CAREN VAN HERWAARDEN

BEARABLE

In Rome's church of St. Peter, Michelangelo's Pieta can be found: a slight, seated woman across whose lap, lies a limp, fully-grown man. She can barely hold him; he is too heavy, too large - too dead. In art the Pieta was originally the Christian symbol for commiseration and compassion. It concerns us - the observer who feels pity for the one left behind, the one who lives on. The representation refers to the moment when Mary is left holding her dead son. He lies lifeless across the loins from which he was once born. The image is for all mothers, for all parents for whom the natural order of things has been upended; where the generation that should follow goes first. To me this image is deeply remarkable. Its significance extends far beyond mothers with children. It touches each of us who loves, for we know that every human being one day dies, including those we cherish. Against this love has no defense

 


Pietá, Michelangelo

The video Pieta by Erzsebet Baerveldt, who exhibited with me in the Municipal Museum of Modern Art in Schiedam,makes a particularly strong impression. In this 1992 Pieta a woman is attempting to stand a lying, life-sized human figure of clay back onto its feet, to awaken dead matter to life. The clay is un-fired and wet, the cumbersome body is, as a result, unmanageably heavy. The film shows a battle with gravity that the woman inevitably must lose.

For parents the idea that their child might die is unthinkable. A horror that nevertheless often haunts their thoughts, the overwhelming snare of loss. I myself have no children but if I attempt to imagine how their loss must feel the idea cuts away my breath. I cannot.Loss itself cannot be portrayed, it demands a context. Sorrow always translates into something or someone. How can sorrow be portrayed? By some thing that can literally not be borne, as Baerveldt shows us in her video. Is that why Michelangelo made the mother so young and fragile? Surely through this the son becomes correspondingly larger, heavier and therefore more dead. The heaviness of so dead a body can be immediately felt because the arms of the observer unconsciously reach out to help the mother bear her burden. The observer's own being experiences the bitter load of such a loss.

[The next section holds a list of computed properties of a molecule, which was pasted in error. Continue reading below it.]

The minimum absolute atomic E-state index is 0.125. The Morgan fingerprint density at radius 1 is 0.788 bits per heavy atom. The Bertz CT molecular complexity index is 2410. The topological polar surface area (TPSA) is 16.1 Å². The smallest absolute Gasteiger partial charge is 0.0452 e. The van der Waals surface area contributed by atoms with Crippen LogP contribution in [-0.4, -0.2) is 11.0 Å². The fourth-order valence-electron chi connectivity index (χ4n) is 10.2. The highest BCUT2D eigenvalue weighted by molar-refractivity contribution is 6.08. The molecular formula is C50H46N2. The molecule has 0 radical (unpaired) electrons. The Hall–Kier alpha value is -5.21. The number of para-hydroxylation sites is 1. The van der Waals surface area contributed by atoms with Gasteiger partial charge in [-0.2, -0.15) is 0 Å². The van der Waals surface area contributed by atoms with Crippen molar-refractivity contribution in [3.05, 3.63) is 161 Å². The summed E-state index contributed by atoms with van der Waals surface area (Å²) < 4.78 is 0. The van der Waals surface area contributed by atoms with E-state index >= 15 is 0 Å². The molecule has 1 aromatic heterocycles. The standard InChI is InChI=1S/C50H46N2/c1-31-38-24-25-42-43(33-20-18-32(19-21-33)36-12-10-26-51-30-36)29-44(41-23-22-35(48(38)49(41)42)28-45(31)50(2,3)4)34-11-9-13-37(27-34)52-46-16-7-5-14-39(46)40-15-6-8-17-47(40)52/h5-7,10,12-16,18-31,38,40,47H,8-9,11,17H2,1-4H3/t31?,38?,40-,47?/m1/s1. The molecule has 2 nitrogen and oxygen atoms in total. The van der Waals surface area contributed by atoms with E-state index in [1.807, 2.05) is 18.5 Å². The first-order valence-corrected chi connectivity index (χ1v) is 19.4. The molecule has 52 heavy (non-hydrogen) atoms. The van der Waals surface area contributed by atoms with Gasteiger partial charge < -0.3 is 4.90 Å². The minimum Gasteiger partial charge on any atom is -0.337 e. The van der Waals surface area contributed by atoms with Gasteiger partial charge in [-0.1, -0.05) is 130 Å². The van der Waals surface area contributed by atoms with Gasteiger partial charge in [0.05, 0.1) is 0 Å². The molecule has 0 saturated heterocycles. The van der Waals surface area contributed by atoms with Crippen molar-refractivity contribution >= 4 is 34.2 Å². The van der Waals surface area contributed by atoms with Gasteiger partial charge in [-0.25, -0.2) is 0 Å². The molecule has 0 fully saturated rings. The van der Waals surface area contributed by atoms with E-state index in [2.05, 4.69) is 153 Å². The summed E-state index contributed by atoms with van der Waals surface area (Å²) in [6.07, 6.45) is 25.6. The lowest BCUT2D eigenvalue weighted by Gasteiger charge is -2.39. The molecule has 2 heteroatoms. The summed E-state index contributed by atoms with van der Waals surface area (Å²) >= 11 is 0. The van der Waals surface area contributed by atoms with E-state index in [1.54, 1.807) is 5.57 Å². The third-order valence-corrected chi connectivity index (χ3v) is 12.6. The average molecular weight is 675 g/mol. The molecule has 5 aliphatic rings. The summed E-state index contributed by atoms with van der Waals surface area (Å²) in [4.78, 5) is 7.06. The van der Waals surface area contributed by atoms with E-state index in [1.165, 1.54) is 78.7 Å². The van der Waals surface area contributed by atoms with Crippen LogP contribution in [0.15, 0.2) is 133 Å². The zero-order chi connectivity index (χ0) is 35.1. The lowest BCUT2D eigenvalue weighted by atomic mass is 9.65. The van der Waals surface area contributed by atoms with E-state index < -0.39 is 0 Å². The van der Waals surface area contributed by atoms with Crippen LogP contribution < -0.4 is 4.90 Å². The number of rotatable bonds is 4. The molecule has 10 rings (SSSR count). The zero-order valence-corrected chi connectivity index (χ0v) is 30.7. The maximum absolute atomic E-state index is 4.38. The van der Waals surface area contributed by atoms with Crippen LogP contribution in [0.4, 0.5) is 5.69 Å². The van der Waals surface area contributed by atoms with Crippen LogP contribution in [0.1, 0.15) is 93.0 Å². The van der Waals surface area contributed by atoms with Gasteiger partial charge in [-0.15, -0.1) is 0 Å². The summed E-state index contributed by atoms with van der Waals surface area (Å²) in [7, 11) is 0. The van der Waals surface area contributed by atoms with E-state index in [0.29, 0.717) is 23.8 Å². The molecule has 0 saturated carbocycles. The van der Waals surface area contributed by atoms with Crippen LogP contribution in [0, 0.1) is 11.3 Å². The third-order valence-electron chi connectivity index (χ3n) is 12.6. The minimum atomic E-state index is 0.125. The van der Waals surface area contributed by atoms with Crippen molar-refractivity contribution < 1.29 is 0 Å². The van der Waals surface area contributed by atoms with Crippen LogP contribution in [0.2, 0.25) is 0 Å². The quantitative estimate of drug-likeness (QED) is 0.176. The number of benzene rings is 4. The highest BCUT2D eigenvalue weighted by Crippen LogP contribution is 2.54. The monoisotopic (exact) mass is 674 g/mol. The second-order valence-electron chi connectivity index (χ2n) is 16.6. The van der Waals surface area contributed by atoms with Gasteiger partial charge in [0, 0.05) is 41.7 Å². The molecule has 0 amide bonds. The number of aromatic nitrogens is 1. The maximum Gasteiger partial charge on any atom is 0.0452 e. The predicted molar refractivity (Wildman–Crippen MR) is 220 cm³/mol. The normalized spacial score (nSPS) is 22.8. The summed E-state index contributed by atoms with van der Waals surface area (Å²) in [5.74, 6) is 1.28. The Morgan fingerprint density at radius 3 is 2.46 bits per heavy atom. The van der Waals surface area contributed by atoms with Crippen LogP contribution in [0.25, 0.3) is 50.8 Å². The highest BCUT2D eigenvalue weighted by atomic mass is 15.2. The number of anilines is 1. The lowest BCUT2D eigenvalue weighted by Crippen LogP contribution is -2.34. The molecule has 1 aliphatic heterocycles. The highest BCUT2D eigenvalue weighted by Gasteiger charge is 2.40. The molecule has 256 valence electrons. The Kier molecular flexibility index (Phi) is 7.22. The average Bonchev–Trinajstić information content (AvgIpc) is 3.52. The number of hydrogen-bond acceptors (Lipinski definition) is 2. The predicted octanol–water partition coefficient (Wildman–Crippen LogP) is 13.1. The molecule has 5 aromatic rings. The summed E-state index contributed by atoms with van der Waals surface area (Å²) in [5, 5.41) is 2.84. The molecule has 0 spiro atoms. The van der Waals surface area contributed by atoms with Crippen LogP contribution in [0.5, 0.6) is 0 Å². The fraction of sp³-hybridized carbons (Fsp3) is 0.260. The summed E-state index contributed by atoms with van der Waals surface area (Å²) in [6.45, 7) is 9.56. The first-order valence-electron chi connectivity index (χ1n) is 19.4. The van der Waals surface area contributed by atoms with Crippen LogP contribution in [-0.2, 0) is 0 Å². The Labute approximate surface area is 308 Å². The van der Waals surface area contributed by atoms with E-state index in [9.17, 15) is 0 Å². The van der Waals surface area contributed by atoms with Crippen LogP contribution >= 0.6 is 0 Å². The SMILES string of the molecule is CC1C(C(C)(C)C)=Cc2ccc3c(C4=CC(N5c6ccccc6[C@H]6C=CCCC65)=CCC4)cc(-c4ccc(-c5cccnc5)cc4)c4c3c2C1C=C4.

Stay! 2008, collage 80 x 65 cm

The Stabat Mater is an anonymous Italian 13th century lament that has been set to music by more than 400 composers. It is a text, originally written for personal meditation, that draws attention to Mary's sorrow. The text begins descriptively, but then turns the reader towards - and works on - his feeling for com-passio: 'feeling with', sympathy and pity. We, the mere reader, are elevated, we become witness and participant; we can no longer be indifferent. Why should anyone wish, yet again, to sink deeper into suffering, to experience loss? In order to live more intensely or to celebrate the fact that we have not been overcome? Or to be prepared for the end of our own or someone else's life?



Roy Asleep, 2008, collage

Stabat Maters can be found wherever people suffer and die. Every victim was once someone's son or daughter. With great numbers of dead, the individual himself - his humanity - is difficult to imagine, as with a catastrophe of nature, the impression is of something unavoidable against which opposition is hopeless. But by placing ourselves within the sorrow of a mother over the loss of her child the victims acquire worth and a personal face. Each dead person was once someone's child, was born and cared for, each was a child, deeply loved by someone.

What is essential in our lives - and often above our imaginative capacity -
can be made visible and recognizable through art. Through art the individual can be sensitized to the plight of to large numbers of human beings without the danger of dehumanization. Perhaps art itself came into existence in this way: we sketch a fertile woman because we want heirs; a bison because it then seems closer, easier to catch. We draw a dead person because we miss him. In this way, through a picture or sculpture, we give the dead a new 'body', we return him to a place in our life so that he will not be forgotten. The image makes it possible to mourn and to commemorate him.
All cultures and religions offer rituals for the significant moments of life; birth, parenthood, sickness and death. Archetypical images and creations are made that carry us to the following stage of life. But these rituals are increasingly mutating into folklore and are no longer broadly accepted in our culture. We have little patience with people who remind us of experiences we would like to forget. For this there are institutions like hospitals and houses for the dying. Professionals take over the conduct of death and mourning from the family and family tradition. Illness, death and grief are inevitably bound up with life, but, more and more, these are played out in the isolated ambience of the professional, often resulting in much loneliness.

Stabat Mater, Pieta: these are centuries-old images against the impersonal and the dehumanizing. For me their meaning and force are as strong as ever. They reach into our being and confront us with bulk and resilience. For these ancient images embody the first and the best of all themes: birth, life and death. They are a mental preparation for the trials and joys that will inevitably cross our paths.

It is important to find a form through art for the loss of a loved one because it gives us the understanding, even if only for a moment, of something we hope never to experience. It arouses our consciousness of the vulnerability of people we love, teaches us to participate in the experience of others and lessens our isolation. Does that make the suffering of others less painful? Probably not. But it bestows on the life of others additional worth.

Loss deserves its own bearable image.

Caren van Herwaarden, 2008

Translation:Lin Adams-Widmann